A term with various meanings for different philosophers, notably Plato, Aristotle, the Stoics, Immanuel Kant, Friedrich Hegel, and Karl Marx.
For the ancients, dialectic was largely a matter of philosophical method.
As embodying a theory about reality the term belongs primarily to Hegel, who thought that both reality itself and our thought about it (which were ultimately the same thing) developed by certain processes occurring (the thesis) which contained within themselves the seeds of their own frustration and destruction (the antithesis).
This antithesis, however, contained its own antithesis (the negation of the negation) which emerged in the form of a synthesis of the original thesis and antithesis. This synthesis then formed the thesis for the next stage in the overall process.
Marx took over the general ideas but replaced Hegel‘s idealist equation of thought and reality by his own dialectical materialism, applying the above process to the material world. This becomes historical materialism when applied to the development of societies and to human motivation, both of these resting ultimately on economic considerations.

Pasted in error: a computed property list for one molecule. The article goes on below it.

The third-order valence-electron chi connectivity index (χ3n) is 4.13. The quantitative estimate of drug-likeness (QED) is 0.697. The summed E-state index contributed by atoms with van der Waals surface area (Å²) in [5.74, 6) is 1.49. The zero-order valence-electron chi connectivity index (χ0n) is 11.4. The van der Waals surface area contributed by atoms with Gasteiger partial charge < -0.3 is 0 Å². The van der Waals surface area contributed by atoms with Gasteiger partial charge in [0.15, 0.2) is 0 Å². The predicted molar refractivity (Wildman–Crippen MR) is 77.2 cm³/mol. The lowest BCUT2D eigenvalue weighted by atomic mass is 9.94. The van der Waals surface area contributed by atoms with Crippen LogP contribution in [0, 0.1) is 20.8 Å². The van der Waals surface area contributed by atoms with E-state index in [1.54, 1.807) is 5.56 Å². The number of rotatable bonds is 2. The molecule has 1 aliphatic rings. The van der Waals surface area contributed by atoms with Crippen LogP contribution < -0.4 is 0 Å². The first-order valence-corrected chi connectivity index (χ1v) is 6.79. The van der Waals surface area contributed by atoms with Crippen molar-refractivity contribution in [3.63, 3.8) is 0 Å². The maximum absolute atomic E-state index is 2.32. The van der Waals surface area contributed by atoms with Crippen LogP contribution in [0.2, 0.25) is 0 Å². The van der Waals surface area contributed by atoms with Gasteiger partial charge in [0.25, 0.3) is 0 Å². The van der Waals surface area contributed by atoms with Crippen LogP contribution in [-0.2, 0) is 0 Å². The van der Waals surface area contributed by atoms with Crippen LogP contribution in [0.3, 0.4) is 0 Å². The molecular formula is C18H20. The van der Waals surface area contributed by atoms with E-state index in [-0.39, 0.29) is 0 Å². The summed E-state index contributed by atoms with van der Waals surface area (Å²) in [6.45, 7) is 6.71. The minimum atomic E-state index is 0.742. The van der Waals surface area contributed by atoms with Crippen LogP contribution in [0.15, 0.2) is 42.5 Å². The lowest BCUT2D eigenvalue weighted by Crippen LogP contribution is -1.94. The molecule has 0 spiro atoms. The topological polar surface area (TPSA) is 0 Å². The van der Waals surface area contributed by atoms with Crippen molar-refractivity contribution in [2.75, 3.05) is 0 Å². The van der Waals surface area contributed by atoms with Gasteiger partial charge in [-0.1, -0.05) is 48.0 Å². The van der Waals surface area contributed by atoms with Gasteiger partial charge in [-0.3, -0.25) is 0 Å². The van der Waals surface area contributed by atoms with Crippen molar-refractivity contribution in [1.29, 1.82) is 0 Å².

Within psychology, dialectic may be described as any complex process of conceptual conflict or dialogue in which the generation, interpretation and clash of oppositions leads to a fuller mode of thought. It is not a prominent theory within the discipline, except in developmental psychology of the lifespan.
M P Honzik, ‘Life-span Development’, Annual Review of Psychology, vol. xxxv (1984), 309-31
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